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From biogas to vaccines, U of T students collaborate across time zones through ‘Global Classrooms’ initiative

A Global Classrooms project brought together students in U of T’s Faculty of Applied Science & Engineering and Nigeria’s Covenant University to build a low-cost biogas generator for remote communities in Africa’s most populous country (image via Zoom)

Every Friday, four students from the University of Toronto hop on a Zoom call with students in Nigeria to share updates on their joint mission: building a low-cost biogas generator for remote communities in Africa’s most populous country.

A Global Classrooms project that brings together students in U of T’s Faculty of Applied Science & Engineering and Nigeria’s Covenant University, the international student team is using cassava peels and other agricultural waste to produce gas for cooking and heating – a more environmentally friendly and less toxic alternative to the burning of wood for fuel.

Jennifer (Chen Yu) Wang, one of the four U of T students working on the biogas generator, says the experience has been an eye-opener.

“It’s very different designing for the developed world compared to designing for a developing world context,” says Wang. “You have to approach it differently because you have a lot of constraints to work with. You might go in with a design or prototype, but there are a lot of aspects that need to be taken care of beyond the technical design.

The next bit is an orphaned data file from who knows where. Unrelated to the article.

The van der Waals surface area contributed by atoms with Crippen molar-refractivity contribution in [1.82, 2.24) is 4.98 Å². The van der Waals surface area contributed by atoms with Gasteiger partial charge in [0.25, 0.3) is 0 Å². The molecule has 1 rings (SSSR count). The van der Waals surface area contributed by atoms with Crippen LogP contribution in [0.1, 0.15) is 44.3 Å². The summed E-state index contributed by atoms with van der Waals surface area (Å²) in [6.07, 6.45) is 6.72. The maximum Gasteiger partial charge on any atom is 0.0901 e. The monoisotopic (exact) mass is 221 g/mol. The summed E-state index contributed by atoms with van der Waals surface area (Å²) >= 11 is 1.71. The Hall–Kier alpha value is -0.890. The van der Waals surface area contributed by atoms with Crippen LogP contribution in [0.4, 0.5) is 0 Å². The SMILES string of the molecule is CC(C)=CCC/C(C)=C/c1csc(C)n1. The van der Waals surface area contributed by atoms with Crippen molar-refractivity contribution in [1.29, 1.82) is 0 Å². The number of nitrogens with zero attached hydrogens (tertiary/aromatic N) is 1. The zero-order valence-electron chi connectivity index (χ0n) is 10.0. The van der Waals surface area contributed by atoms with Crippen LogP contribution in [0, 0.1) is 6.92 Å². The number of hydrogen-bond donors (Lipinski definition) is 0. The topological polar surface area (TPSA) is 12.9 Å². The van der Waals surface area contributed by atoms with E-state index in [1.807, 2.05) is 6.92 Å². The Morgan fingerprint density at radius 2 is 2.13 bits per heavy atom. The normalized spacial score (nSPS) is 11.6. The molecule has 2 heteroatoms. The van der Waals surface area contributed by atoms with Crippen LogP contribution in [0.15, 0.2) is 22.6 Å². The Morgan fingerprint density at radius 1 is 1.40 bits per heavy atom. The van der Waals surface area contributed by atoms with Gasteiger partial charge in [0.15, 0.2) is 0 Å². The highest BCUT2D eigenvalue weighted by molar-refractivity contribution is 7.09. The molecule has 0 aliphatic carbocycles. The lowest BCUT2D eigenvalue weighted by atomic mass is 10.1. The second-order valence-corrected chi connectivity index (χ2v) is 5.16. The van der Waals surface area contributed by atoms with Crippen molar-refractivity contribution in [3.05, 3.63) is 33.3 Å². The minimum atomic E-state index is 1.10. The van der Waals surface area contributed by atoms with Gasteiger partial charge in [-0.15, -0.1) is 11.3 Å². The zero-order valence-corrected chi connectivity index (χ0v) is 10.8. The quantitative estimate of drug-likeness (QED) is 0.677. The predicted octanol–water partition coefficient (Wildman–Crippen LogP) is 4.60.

“That’s one thing that a lot of engineers aren’t exposed to – or at least, I wasn’t. It really challenged my thinking.”

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Ariel Chan

The project is the focus of a multidisciplinary capstone course that’s supervised by Ariel Chan, an assistant professor, teaching stream, and Graeme Norval, professor emeritus, teaching stream – both in the department of chemical engineering and applied chemistry. It immerses the students in a real-world engineering challenge within a Global Classrooms setting, where cross-cultural collaboration and international learning are front and centre.

“The Global Classroom enables our students to be placed in a learning environment that’s not limited to U of T – it’s in the world,” says Chan. “It helps them understand a real-life problem in a different part of the world and explore how they can use their engineering concepts to tackle it.”

Chan’s course is one of 52 U of T Global Classrooms funded by U of T’s International Office, spanning 96 partners across 34 countries and running between Summer 2021 and Summer 2022. The Global Classrooms initiative supports professors and instructors who want to provide a globally relevant educational experience to their students.